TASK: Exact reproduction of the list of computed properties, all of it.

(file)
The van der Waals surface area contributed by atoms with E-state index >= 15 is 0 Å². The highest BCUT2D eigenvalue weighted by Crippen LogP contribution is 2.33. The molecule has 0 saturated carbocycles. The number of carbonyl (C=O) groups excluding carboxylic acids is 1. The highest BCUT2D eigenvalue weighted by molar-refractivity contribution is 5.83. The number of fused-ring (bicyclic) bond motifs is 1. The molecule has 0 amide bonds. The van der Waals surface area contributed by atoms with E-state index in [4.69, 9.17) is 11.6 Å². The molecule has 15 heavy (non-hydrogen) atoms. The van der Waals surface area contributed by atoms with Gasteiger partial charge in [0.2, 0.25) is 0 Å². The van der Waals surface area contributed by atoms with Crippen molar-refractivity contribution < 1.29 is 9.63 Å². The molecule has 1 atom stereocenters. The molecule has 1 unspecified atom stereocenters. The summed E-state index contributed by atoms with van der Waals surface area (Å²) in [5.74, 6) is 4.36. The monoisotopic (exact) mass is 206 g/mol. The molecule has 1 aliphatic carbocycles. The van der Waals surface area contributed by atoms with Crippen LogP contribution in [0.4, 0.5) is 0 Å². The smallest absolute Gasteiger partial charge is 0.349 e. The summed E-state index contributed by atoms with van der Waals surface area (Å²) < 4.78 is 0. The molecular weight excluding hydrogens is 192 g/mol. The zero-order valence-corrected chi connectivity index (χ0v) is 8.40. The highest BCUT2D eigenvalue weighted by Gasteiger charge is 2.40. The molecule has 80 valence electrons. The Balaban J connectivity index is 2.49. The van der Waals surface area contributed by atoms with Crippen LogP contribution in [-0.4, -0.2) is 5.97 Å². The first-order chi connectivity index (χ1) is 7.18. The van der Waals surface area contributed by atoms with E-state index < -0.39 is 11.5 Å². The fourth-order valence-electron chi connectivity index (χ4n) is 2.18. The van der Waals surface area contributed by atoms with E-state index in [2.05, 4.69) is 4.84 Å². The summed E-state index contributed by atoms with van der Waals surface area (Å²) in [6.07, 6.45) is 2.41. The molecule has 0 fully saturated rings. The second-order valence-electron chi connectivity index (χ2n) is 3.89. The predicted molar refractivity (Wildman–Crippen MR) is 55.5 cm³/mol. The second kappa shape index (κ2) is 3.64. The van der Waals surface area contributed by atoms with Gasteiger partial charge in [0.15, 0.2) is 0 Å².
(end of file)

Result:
The van der Waals surface area contributed by atoms with E-state index >= 15 is 0 Å². The highest BCUT2D eigenvalue weighted by Crippen LogP contribution is 2.33. The molecule has 0 saturated carbocycles. The number of carbonyl (C=O) groups excluding carboxylic acids is 1. The highest BCUT2D eigenvalue weighted by molar-refractivity contribution is 5.83. The number of fused-ring (bicyclic) bond motifs is 1. The molecule has 0 amide bonds. The van der Waals surface area contributed by atoms with E-state index in [4.69, 9.17) is 11.6 Å². The molecule has 15 heavy (non-hydrogen) atoms. The van der Waals surface area contributed by atoms with Gasteiger partial charge in [0.2, 0.25) is 0 Å². The van der Waals surface area contributed by atoms with Crippen molar-refractivity contribution < 1.29 is 9.63 Å². The molecule has 1 atom stereocenters. The molecule has 1 unspecified atom stereocenters. The summed E-state index contributed by atoms with van der Waals surface area (Å²) in [5.74, 6) is 4.36. The monoisotopic (exact) mass is 206 g/mol. The molecule has 1 aliphatic carbocycles. The van der Waals surface area contributed by atoms with Crippen LogP contribution in [0.4, 0.5) is 0 Å². The smallest absolute Gasteiger partial charge is 0.349 e. The summed E-state index contributed by atoms with van der Waals surface area (Å²) < 4.78 is 0. The molecular weight excluding hydrogens is 192 g/mol. The zero-order valence-corrected chi connectivity index (χ0v) is 8.40. The highest BCUT2D eigenvalue weighted by Gasteiger charge is 2.40. The molecule has 80 valence electrons. The Balaban J connectivity index is 2.49. The van der Waals surface area contributed by atoms with Crippen LogP contribution in [-0.4, -0.2) is 5.97 Å². The first-order chi connectivity index (χ1) is 7.18. The van der Waals surface area contributed by atoms with E-state index < -0.39 is 11.5 Å². The fourth-order valence-electron chi connectivity index (χ4n) is 2.18. The van der Waals surface area contributed by atoms with E-state index in [2.05, 4.69) is 4.84 Å². The summed E-state index contributed by atoms with van der Waals surface area (Å²) in [6.07, 6.45) is 2.41. The molecule has 0 fully saturated rings. The second-order valence-electron chi connectivity index (χ2n) is 3.89. The predicted molar refractivity (Wildman–Crippen MR) is 55.5 cm³/mol. The second kappa shape index (κ2) is 3.64. The van der Waals surface area contributed by atoms with Gasteiger partial charge in [0.15, 0.2) is 0 Å².